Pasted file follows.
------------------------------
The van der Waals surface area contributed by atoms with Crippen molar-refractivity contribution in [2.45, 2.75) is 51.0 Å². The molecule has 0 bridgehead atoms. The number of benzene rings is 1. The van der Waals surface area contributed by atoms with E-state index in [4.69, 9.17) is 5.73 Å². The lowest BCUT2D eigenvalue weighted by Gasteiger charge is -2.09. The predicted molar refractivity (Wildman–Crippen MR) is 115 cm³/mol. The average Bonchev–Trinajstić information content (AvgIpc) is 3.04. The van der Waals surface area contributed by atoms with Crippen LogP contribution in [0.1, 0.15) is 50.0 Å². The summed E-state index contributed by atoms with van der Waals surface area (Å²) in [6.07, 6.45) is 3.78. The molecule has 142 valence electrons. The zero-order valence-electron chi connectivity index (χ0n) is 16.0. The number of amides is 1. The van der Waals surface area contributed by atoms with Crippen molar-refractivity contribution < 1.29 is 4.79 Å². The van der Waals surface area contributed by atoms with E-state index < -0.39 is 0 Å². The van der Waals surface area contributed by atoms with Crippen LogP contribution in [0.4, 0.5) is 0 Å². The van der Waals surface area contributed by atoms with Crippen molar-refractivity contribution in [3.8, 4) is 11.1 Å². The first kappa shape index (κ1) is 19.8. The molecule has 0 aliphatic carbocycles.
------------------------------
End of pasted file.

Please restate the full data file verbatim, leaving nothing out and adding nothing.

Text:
The van der Waals surface area contributed by atoms with Crippen molar-refractivity contribution in [2.45, 2.75) is 51.0 Å². The molecule has 0 bridgehead atoms. The number of benzene rings is 1. The van der Waals surface area contributed by atoms with E-state index in [4.69, 9.17) is 5.73 Å². The lowest BCUT2D eigenvalue weighted by Gasteiger charge is -2.09. The predicted molar refractivity (Wildman–Crippen MR) is 115 cm³/mol. The average Bonchev–Trinajstić information content (AvgIpc) is 3.04. The van der Waals surface area contributed by atoms with Crippen LogP contribution in [0.1, 0.15) is 50.0 Å². The summed E-state index contributed by atoms with van der Waals surface area (Å²) in [6.07, 6.45) is 3.78. The molecule has 142 valence electrons. The zero-order valence-electron chi connectivity index (χ0n) is 16.0. The number of amides is 1. The van der Waals surface area contributed by atoms with Crippen molar-refractivity contribution < 1.29 is 4.79 Å². The van der Waals surface area contributed by atoms with E-state index < -0.39 is 0 Å². The van der Waals surface area contributed by atoms with Crippen LogP contribution in [0.4, 0.5) is 0 Å². The van der Waals surface area contributed by atoms with Crippen molar-refractivity contribution in [3.8, 4) is 11.1 Å². The first kappa shape index (κ1) is 19.8. The molecule has 0 aliphatic carbocycles.